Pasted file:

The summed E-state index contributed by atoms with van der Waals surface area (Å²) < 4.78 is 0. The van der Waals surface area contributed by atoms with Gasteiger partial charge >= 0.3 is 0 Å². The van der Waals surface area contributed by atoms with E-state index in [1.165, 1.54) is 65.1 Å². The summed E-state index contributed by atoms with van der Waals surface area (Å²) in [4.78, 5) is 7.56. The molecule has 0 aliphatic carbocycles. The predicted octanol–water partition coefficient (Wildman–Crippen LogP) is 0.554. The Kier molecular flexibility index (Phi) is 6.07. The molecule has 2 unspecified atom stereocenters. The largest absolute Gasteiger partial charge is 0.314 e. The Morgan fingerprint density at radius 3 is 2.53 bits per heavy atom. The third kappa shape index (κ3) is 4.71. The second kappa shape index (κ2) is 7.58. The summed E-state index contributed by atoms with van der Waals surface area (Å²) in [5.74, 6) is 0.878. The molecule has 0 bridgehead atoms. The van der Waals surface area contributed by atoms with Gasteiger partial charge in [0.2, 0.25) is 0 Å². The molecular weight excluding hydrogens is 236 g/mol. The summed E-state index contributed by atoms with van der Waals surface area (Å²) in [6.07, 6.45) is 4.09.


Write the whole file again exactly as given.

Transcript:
The summed E-state index contributed by atoms with van der Waals surface area (Å²) < 4.78 is 0. The van der Waals surface area contributed by atoms with Gasteiger partial charge >= 0.3 is 0 Å². The van der Waals surface area contributed by atoms with E-state index in [1.165, 1.54) is 65.1 Å². The summed E-state index contributed by atoms with van der Waals surface area (Å²) in [4.78, 5) is 7.56. The molecule has 0 aliphatic carbocycles. The predicted octanol–water partition coefficient (Wildman–Crippen LogP) is 0.554. The Kier molecular flexibility index (Phi) is 6.07. The molecule has 2 unspecified atom stereocenters. The largest absolute Gasteiger partial charge is 0.314 e. The Morgan fingerprint density at radius 3 is 2.53 bits per heavy atom. The third kappa shape index (κ3) is 4.71. The second kappa shape index (κ2) is 7.58. The summed E-state index contributed by atoms with van der Waals surface area (Å²) in [5.74, 6) is 0.878. The molecule has 0 bridgehead atoms. The van der Waals surface area contributed by atoms with Gasteiger partial charge in [0.2, 0.25) is 0 Å². The molecular weight excluding hydrogens is 236 g/mol. The summed E-state index contributed by atoms with van der Waals surface area (Å²) in [6.07, 6.45) is 4.09.